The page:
Management of Drug Toxicity in Patients with Renal Insufficiency

Claudio Ponticelli; Giorgio Graziani

Disclosures

Abstract and Introduction

Abstract

Medication errors frequently occur in the treatment of patients with renal insufficiency and can cause serious adverse events. Although computerized systems that adjust the drug dose on the basis of a patient's glomerular filtration rate can reduce the incidence and severity of drug prescription errors, other variables can also affect the susceptibility of patients with renal dysfunction to drug toxicity.

Introduction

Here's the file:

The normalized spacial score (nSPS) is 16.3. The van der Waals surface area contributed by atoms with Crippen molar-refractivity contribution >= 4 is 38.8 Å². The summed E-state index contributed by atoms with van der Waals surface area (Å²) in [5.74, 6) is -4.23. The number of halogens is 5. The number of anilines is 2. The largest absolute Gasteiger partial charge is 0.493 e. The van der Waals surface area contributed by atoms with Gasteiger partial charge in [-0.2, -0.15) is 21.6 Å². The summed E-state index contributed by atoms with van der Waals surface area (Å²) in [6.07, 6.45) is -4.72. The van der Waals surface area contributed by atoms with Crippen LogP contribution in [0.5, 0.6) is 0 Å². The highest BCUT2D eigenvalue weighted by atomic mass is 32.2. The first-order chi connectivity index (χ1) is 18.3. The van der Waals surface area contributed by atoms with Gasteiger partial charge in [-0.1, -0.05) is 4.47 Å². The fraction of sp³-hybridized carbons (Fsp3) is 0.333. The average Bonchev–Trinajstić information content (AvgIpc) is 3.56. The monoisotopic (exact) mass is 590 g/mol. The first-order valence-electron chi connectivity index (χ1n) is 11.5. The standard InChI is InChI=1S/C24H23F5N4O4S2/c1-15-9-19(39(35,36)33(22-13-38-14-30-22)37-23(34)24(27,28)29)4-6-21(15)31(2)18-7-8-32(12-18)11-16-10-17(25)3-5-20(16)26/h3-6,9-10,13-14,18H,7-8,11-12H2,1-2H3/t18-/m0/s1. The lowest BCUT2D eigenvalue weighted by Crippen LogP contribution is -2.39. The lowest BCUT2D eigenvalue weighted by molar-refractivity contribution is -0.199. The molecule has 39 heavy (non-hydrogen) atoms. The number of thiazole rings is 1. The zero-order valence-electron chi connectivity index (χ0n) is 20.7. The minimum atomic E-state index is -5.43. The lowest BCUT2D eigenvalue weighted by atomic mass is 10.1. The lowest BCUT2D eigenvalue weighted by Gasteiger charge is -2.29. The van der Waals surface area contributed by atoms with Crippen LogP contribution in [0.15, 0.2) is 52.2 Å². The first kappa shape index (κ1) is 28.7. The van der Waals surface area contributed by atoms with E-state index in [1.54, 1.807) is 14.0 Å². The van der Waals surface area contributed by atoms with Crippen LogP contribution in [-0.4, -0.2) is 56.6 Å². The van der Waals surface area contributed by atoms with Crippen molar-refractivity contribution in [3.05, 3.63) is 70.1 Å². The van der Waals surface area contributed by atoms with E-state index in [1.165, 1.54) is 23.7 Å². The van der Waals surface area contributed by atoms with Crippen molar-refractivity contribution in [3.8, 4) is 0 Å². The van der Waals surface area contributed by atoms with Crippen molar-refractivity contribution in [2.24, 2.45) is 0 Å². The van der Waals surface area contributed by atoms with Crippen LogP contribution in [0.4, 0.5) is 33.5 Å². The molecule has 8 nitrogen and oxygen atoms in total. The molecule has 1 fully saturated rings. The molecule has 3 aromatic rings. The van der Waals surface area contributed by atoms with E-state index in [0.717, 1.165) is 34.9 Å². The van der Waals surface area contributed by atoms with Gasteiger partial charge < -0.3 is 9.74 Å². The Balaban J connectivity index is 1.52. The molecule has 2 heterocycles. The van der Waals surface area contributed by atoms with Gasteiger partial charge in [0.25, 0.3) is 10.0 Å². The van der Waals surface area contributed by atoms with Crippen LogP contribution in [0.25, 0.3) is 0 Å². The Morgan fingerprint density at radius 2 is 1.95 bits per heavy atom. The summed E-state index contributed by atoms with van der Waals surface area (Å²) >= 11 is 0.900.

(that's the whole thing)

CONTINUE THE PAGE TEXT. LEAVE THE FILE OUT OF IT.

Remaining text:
The task of choosing the best dosage of a medication to administer to a patient with impaired renal function is difficult for nephrologists and even more so for general practitioners. This fact has been well demonstrated by Hug et al.,[1] who conducted a retrospective cohort study in six community hospitals to assess the incidence and severity of adverse drug events in patients with renal dysfunction. The researchers observed a high rate of adverse events (10 incidents for every 100 hospital admissions) and potential adverse events (55 incidents for every 100 hospital admissions) caused by drugs that are nephrotoxic or cleared by the kidney in a random sample of 900 adult patients whose serum creatinine level was over 132 µmol/l. More than half of these adverse events were serious and most of them were preventable but were not intercepted. The researchers endorsed the use of a Computerized Physician Order Entry (CPOE) system to enable the dose of the drug to be adjusted according to the degree of kidney dysfunction, as assessed by creatinine clearance.